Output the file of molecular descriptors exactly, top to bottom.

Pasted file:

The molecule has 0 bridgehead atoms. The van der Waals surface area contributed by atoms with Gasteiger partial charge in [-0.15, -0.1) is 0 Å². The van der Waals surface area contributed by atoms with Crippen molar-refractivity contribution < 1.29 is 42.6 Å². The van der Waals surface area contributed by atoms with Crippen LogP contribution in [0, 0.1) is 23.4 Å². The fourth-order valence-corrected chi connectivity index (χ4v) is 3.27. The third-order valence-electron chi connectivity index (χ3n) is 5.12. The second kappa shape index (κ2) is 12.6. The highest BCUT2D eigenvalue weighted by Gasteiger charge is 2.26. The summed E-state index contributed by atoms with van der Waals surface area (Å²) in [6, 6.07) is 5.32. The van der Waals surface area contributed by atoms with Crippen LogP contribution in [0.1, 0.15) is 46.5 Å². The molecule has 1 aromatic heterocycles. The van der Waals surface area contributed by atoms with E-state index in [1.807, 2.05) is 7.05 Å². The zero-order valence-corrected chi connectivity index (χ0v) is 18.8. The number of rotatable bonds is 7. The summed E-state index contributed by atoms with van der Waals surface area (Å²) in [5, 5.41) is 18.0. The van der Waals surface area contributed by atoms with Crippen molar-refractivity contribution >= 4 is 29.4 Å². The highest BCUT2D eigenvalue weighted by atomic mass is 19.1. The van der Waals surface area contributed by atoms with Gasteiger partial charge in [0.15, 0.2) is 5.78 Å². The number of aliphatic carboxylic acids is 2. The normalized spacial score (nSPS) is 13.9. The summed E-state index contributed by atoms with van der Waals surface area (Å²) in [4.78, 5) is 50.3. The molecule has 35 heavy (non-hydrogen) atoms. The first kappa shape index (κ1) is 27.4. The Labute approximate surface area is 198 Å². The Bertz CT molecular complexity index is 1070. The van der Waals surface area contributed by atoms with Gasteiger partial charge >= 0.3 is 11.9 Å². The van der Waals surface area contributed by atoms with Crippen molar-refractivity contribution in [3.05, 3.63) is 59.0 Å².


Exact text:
The molecule has 0 bridgehead atoms. The van der Waals surface area contributed by atoms with Gasteiger partial charge in [-0.15, -0.1) is 0 Å². The van der Waals surface area contributed by atoms with Crippen molar-refractivity contribution < 1.29 is 42.6 Å². The van der Waals surface area contributed by atoms with Crippen LogP contribution in [0, 0.1) is 23.4 Å². The fourth-order valence-corrected chi connectivity index (χ4v) is 3.27. The third-order valence-electron chi connectivity index (χ3n) is 5.12. The second kappa shape index (κ2) is 12.6. The highest BCUT2D eigenvalue weighted by Gasteiger charge is 2.26. The summed E-state index contributed by atoms with van der Waals surface area (Å²) in [6, 6.07) is 5.32. The van der Waals surface area contributed by atoms with Crippen LogP contribution in [0.1, 0.15) is 46.5 Å². The molecule has 1 aromatic heterocycles. The van der Waals surface area contributed by atoms with E-state index in [1.807, 2.05) is 7.05 Å². The zero-order valence-corrected chi connectivity index (χ0v) is 18.8. The number of rotatable bonds is 7. The summed E-state index contributed by atoms with van der Waals surface area (Å²) in [5, 5.41) is 18.0. The van der Waals surface area contributed by atoms with Crippen molar-refractivity contribution >= 4 is 29.4 Å². The highest BCUT2D eigenvalue weighted by atomic mass is 19.1. The van der Waals surface area contributed by atoms with Gasteiger partial charge in [0.15, 0.2) is 5.78 Å². The number of aliphatic carboxylic acids is 2. The normalized spacial score (nSPS) is 13.9. The summed E-state index contributed by atoms with van der Waals surface area (Å²) in [4.78, 5) is 50.3. The molecule has 35 heavy (non-hydrogen) atoms. The first kappa shape index (κ1) is 27.4. The Labute approximate surface area is 198 Å². The Bertz CT molecular complexity index is 1070. The van der Waals surface area contributed by atoms with Gasteiger partial charge >= 0.3 is 11.9 Å². The van der Waals surface area contributed by atoms with Crippen molar-refractivity contribution in [3.05, 3.63) is 59.0 Å².